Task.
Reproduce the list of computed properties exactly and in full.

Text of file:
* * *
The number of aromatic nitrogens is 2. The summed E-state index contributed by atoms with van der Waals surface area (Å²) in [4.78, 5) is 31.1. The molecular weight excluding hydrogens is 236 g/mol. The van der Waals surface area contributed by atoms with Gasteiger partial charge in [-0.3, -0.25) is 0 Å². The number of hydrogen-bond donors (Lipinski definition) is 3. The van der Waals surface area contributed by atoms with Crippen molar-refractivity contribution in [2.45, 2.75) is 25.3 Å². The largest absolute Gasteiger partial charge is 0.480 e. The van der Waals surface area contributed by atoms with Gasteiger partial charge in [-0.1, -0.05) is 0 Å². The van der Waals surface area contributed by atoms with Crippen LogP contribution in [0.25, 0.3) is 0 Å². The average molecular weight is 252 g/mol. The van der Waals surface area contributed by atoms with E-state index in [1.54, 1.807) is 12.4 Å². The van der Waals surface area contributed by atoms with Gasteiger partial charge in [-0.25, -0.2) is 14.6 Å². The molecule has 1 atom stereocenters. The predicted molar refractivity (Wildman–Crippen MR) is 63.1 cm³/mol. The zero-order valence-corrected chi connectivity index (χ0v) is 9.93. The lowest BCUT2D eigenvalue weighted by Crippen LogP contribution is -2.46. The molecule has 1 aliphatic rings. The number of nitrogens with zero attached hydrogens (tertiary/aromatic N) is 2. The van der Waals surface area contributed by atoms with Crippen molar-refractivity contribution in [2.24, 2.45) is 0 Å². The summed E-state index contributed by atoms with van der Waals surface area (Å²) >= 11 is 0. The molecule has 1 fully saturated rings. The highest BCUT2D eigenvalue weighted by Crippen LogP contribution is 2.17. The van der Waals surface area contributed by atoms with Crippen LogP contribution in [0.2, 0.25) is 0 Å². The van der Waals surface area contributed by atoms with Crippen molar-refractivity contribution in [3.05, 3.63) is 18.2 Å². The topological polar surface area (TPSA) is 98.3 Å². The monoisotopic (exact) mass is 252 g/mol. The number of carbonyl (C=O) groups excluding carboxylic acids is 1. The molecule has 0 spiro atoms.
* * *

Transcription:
The number of aromatic nitrogens is 2. The summed E-state index contributed by atoms with van der Waals surface area (Å²) in [4.78, 5) is 31.1. The molecular weight excluding hydrogens is 236 g/mol. The van der Waals surface area contributed by atoms with Gasteiger partial charge in [-0.3, -0.25) is 0 Å². The number of hydrogen-bond donors (Lipinski definition) is 3. The van der Waals surface area contributed by atoms with Crippen molar-refractivity contribution in [2.45, 2.75) is 25.3 Å². The largest absolute Gasteiger partial charge is 0.480 e. The van der Waals surface area contributed by atoms with Gasteiger partial charge in [-0.1, -0.05) is 0 Å². The van der Waals surface area contributed by atoms with Crippen LogP contribution in [0.25, 0.3) is 0 Å². The average molecular weight is 252 g/mol. The van der Waals surface area contributed by atoms with E-state index in [1.54, 1.807) is 12.4 Å². The van der Waals surface area contributed by atoms with Gasteiger partial charge in [-0.25, -0.2) is 14.6 Å². The molecule has 1 atom stereocenters. The predicted molar refractivity (Wildman–Crippen MR) is 63.1 cm³/mol. The zero-order valence-corrected chi connectivity index (χ0v) is 9.93. The lowest BCUT2D eigenvalue weighted by Crippen LogP contribution is -2.46. The molecule has 1 aliphatic rings. The number of nitrogens with zero attached hydrogens (tertiary/aromatic N) is 2. The van der Waals surface area contributed by atoms with Crippen molar-refractivity contribution in [2.24, 2.45) is 0 Å². The summed E-state index contributed by atoms with van der Waals surface area (Å²) >= 11 is 0. The molecule has 1 fully saturated rings. The highest BCUT2D eigenvalue weighted by Crippen LogP contribution is 2.17. The van der Waals surface area contributed by atoms with Crippen LogP contribution in [0.2, 0.25) is 0 Å². The van der Waals surface area contributed by atoms with Crippen molar-refractivity contribution in [3.05, 3.63) is 18.2 Å². The topological polar surface area (TPSA) is 98.3 Å². The monoisotopic (exact) mass is 252 g/mol. The number of carbonyl (C=O) groups excluding carboxylic acids is 1. The molecule has 0 spiro atoms.